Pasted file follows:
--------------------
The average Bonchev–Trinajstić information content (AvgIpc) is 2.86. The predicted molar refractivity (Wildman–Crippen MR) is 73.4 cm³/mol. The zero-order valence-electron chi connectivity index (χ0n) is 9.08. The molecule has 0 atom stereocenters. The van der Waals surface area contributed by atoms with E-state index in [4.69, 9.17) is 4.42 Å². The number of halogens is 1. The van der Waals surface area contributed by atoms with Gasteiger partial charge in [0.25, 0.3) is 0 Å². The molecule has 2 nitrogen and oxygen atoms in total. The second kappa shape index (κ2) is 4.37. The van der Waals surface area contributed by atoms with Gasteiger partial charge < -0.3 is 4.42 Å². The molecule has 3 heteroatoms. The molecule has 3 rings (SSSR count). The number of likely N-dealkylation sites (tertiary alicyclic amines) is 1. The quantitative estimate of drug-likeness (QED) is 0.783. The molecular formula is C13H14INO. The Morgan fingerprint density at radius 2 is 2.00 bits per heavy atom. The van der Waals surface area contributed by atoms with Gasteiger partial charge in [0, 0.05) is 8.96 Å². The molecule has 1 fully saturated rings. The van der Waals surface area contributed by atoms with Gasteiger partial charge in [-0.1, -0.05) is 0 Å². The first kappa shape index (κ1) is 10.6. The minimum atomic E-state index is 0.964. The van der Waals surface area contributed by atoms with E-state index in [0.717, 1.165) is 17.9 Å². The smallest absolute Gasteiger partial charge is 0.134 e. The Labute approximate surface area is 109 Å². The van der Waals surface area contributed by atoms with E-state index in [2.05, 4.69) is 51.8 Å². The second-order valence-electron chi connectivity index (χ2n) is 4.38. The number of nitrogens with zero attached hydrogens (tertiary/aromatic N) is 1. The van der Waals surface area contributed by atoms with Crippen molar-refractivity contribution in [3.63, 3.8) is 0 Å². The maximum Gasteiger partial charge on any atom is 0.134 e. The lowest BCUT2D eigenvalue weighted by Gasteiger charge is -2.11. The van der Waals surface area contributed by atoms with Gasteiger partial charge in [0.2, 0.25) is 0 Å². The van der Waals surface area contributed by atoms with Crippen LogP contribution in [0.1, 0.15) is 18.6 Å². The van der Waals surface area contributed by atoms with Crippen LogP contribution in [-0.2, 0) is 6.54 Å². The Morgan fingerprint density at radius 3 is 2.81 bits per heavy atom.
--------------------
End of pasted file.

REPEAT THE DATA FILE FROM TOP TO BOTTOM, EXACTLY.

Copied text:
The average Bonchev–Trinajstić information content (AvgIpc) is 2.86. The predicted molar refractivity (Wildman–Crippen MR) is 73.4 cm³/mol. The zero-order valence-electron chi connectivity index (χ0n) is 9.08. The molecule has 0 atom stereocenters. The van der Waals surface area contributed by atoms with E-state index in [4.69, 9.17) is 4.42 Å². The number of halogens is 1. The van der Waals surface area contributed by atoms with Gasteiger partial charge in [0.25, 0.3) is 0 Å². The molecule has 2 nitrogen and oxygen atoms in total. The second kappa shape index (κ2) is 4.37. The van der Waals surface area contributed by atoms with Gasteiger partial charge < -0.3 is 4.42 Å². The molecule has 3 heteroatoms. The molecule has 3 rings (SSSR count). The number of likely N-dealkylation sites (tertiary alicyclic amines) is 1. The quantitative estimate of drug-likeness (QED) is 0.783. The molecular formula is C13H14INO. The Morgan fingerprint density at radius 2 is 2.00 bits per heavy atom. The van der Waals surface area contributed by atoms with Gasteiger partial charge in [0, 0.05) is 8.96 Å². The molecule has 1 fully saturated rings. The van der Waals surface area contributed by atoms with Gasteiger partial charge in [-0.1, -0.05) is 0 Å². The first kappa shape index (κ1) is 10.6. The minimum atomic E-state index is 0.964. The van der Waals surface area contributed by atoms with E-state index in [0.717, 1.165) is 17.9 Å². The smallest absolute Gasteiger partial charge is 0.134 e. The Labute approximate surface area is 109 Å². The van der Waals surface area contributed by atoms with E-state index in [2.05, 4.69) is 51.8 Å². The second-order valence-electron chi connectivity index (χ2n) is 4.38. The number of nitrogens with zero attached hydrogens (tertiary/aromatic N) is 1. The van der Waals surface area contributed by atoms with Crippen molar-refractivity contribution in [3.63, 3.8) is 0 Å². The maximum Gasteiger partial charge on any atom is 0.134 e. The lowest BCUT2D eigenvalue weighted by Gasteiger charge is -2.11. The van der Waals surface area contributed by atoms with Gasteiger partial charge in [0.2, 0.25) is 0 Å². The van der Waals surface area contributed by atoms with Crippen LogP contribution in [0.1, 0.15) is 18.6 Å². The van der Waals surface area contributed by atoms with Crippen LogP contribution in [-0.2, 0) is 6.54 Å². The Morgan fingerprint density at radius 3 is 2.81 bits per heavy atom.